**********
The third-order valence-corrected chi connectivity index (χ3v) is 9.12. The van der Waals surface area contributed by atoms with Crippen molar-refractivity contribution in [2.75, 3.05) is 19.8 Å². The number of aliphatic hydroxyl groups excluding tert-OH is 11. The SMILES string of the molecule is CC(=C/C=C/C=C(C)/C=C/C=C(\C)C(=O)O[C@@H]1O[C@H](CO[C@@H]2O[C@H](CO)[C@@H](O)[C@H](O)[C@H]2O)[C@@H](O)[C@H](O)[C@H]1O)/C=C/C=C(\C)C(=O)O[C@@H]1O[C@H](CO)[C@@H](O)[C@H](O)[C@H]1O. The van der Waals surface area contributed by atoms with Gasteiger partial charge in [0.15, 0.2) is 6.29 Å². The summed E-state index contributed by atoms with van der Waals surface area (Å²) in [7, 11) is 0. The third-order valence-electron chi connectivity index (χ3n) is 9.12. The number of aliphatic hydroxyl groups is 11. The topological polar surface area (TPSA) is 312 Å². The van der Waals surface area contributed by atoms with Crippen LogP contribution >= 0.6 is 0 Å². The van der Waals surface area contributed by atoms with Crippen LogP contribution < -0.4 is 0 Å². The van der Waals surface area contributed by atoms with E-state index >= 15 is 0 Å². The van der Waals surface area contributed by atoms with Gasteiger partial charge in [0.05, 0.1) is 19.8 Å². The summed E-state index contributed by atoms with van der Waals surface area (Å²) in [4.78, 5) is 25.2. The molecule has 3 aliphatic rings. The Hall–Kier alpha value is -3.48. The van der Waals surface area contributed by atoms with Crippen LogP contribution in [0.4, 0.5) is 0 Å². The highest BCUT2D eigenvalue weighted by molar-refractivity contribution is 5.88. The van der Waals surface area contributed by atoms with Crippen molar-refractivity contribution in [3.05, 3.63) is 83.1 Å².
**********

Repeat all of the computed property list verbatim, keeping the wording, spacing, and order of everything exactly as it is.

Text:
The third-order valence-corrected chi connectivity index (χ3v) is 9.12. The van der Waals surface area contributed by atoms with Crippen molar-refractivity contribution in [2.75, 3.05) is 19.8 Å². The number of aliphatic hydroxyl groups excluding tert-OH is 11. The SMILES string of the molecule is CC(=C/C=C/C=C(C)/C=C/C=C(\C)C(=O)O[C@@H]1O[C@H](CO[C@@H]2O[C@H](CO)[C@@H](O)[C@H](O)[C@H]2O)[C@@H](O)[C@H](O)[C@H]1O)/C=C/C=C(\C)C(=O)O[C@@H]1O[C@H](CO)[C@@H](O)[C@H](O)[C@H]1O. The van der Waals surface area contributed by atoms with Gasteiger partial charge in [0.15, 0.2) is 6.29 Å². The summed E-state index contributed by atoms with van der Waals surface area (Å²) in [7, 11) is 0. The third-order valence-electron chi connectivity index (χ3n) is 9.12. The number of aliphatic hydroxyl groups is 11. The topological polar surface area (TPSA) is 312 Å². The van der Waals surface area contributed by atoms with Crippen LogP contribution >= 0.6 is 0 Å². The van der Waals surface area contributed by atoms with Crippen LogP contribution < -0.4 is 0 Å². The van der Waals surface area contributed by atoms with E-state index >= 15 is 0 Å². The van der Waals surface area contributed by atoms with Gasteiger partial charge in [0.05, 0.1) is 19.8 Å². The summed E-state index contributed by atoms with van der Waals surface area (Å²) in [4.78, 5) is 25.2. The molecule has 3 aliphatic rings. The Hall–Kier alpha value is -3.48. The van der Waals surface area contributed by atoms with Crippen LogP contribution in [0.4, 0.5) is 0 Å². The highest BCUT2D eigenvalue weighted by molar-refractivity contribution is 5.88. The van der Waals surface area contributed by atoms with Crippen molar-refractivity contribution in [3.05, 3.63) is 83.1 Å².